Use of preserved vascular homografts in liver transplantation: hepatic artery aneurysms and other complications.

Academic Article

Abstract

  • Hepatic artery aneurysms/pseudoaneurysms (HAAs) are rare but serious complications after orthotopic liver transplantation (OLT). Revascularization should accompany aneurysmectomy if possible and is more feasible if the aneurysm presents late after transplantation. The optimal conduits for revascularization in this situation are not known. Two patients with hepatic artery aneurysms/pseudoaneurysms who had aneurysmectomy and revascularization with third-party cadaveric iliac arterial grafts 1 and 4 years after OLT are presented in detail, with an emphasis on the preservation method used for the grafts. Both livers were successfully revascularized with arterial grafts preserved for 21 and 26 days after procurement. Hepatic patency was documented in both 5 and 6 months after repair; graft function has remained normal 13 and 32 months after repair. Third-party vessels preserved for shorter periods have been used successfully in four other situations, including living-donor liver transplantation, and are briefly discussed. In conclusion, properly preserved vascular homografts are useful in LT for purposes other than initial vascular reconstruction. They also provide an excellent vascular conduit in recipients of livers from other (possibly living) donors.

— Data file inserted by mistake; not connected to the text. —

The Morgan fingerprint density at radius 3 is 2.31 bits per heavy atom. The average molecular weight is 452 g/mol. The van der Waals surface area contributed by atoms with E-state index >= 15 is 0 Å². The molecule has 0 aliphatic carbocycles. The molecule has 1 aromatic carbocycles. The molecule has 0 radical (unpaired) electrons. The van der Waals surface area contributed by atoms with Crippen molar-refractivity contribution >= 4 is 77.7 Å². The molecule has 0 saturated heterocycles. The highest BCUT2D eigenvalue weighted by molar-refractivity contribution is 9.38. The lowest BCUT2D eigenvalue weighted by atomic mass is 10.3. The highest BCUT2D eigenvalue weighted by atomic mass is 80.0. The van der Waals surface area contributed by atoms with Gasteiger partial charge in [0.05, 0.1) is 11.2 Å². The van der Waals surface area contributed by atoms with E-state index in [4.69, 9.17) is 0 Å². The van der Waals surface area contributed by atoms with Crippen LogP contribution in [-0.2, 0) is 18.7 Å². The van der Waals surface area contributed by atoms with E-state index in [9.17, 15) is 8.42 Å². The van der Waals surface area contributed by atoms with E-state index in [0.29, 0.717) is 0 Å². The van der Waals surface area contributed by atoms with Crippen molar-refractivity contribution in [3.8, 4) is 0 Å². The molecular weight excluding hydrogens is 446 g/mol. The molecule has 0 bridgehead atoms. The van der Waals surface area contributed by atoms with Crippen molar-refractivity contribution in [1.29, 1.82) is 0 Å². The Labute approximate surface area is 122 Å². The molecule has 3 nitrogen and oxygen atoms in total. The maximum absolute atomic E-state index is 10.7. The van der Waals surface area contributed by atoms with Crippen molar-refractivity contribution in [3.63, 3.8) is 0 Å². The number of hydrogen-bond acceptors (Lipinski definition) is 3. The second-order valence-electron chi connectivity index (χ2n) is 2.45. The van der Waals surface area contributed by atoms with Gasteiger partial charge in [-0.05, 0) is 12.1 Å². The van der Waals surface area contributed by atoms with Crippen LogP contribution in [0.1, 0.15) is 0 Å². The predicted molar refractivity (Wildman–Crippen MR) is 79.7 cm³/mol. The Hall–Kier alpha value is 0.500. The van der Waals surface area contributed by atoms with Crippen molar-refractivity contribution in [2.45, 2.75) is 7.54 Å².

• Published In

    Keywords

  • Adult, Aneurysm, Cadaver, Female, Hepatic Artery, Humans, Iliac Artery, Iliac Vein, Liver Transplantation, Middle Aged, Organ Preservation, Transplantation, Homologous
  • Author List

  • Sellers MT; Haustein SV; McGuire BM; Jones C; Bynon JS; Diethelm AG; Eckhoff DE
  • Start Page

  • 471
  • End Page

  • 475
  • Volume

  • 2
  • Issue

  • 5